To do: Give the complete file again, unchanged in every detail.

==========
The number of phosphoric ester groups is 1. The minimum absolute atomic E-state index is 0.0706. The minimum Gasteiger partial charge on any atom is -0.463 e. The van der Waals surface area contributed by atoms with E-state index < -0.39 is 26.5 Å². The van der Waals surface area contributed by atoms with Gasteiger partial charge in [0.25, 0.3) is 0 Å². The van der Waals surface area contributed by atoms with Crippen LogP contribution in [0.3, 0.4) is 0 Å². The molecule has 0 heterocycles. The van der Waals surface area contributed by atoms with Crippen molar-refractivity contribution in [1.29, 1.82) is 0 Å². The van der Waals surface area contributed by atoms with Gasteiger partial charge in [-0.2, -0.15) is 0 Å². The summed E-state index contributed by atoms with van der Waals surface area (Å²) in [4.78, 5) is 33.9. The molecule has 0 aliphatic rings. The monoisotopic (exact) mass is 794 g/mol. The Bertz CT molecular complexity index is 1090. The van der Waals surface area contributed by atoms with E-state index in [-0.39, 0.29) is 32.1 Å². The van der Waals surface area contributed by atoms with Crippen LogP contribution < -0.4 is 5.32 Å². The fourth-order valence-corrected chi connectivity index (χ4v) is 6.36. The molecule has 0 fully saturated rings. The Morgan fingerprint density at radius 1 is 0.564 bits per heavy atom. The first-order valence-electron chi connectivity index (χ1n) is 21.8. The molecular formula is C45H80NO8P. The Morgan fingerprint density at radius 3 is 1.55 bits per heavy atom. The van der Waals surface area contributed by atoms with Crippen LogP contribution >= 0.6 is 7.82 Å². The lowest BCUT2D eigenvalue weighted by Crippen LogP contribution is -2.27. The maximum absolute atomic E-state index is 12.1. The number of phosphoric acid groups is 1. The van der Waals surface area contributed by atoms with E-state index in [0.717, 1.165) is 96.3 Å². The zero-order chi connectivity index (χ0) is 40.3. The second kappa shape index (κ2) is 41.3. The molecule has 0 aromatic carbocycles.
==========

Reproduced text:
The number of phosphoric ester groups is 1. The minimum absolute atomic E-state index is 0.0706. The minimum Gasteiger partial charge on any atom is -0.463 e. The van der Waals surface area contributed by atoms with E-state index < -0.39 is 26.5 Å². The van der Waals surface area contributed by atoms with Gasteiger partial charge in [0.25, 0.3) is 0 Å². The van der Waals surface area contributed by atoms with Crippen LogP contribution in [0.3, 0.4) is 0 Å². The molecule has 0 heterocycles. The van der Waals surface area contributed by atoms with Crippen molar-refractivity contribution in [1.29, 1.82) is 0 Å². The van der Waals surface area contributed by atoms with Gasteiger partial charge in [-0.2, -0.15) is 0 Å². The summed E-state index contributed by atoms with van der Waals surface area (Å²) in [4.78, 5) is 33.9. The molecule has 0 aliphatic rings. The monoisotopic (exact) mass is 794 g/mol. The Bertz CT molecular complexity index is 1090. The van der Waals surface area contributed by atoms with E-state index in [-0.39, 0.29) is 32.1 Å². The van der Waals surface area contributed by atoms with Crippen LogP contribution < -0.4 is 5.32 Å². The fourth-order valence-corrected chi connectivity index (χ4v) is 6.36. The molecule has 0 fully saturated rings. The Morgan fingerprint density at radius 1 is 0.564 bits per heavy atom. The first-order valence-electron chi connectivity index (χ1n) is 21.8. The molecular formula is C45H80NO8P. The Morgan fingerprint density at radius 3 is 1.55 bits per heavy atom. The van der Waals surface area contributed by atoms with Crippen LogP contribution >= 0.6 is 7.82 Å². The lowest BCUT2D eigenvalue weighted by Crippen LogP contribution is -2.27. The maximum absolute atomic E-state index is 12.1. The number of phosphoric acid groups is 1. The van der Waals surface area contributed by atoms with E-state index in [0.717, 1.165) is 96.3 Å². The zero-order chi connectivity index (χ0) is 40.3. The second kappa shape index (κ2) is 41.3. The molecule has 0 aromatic carbocycles.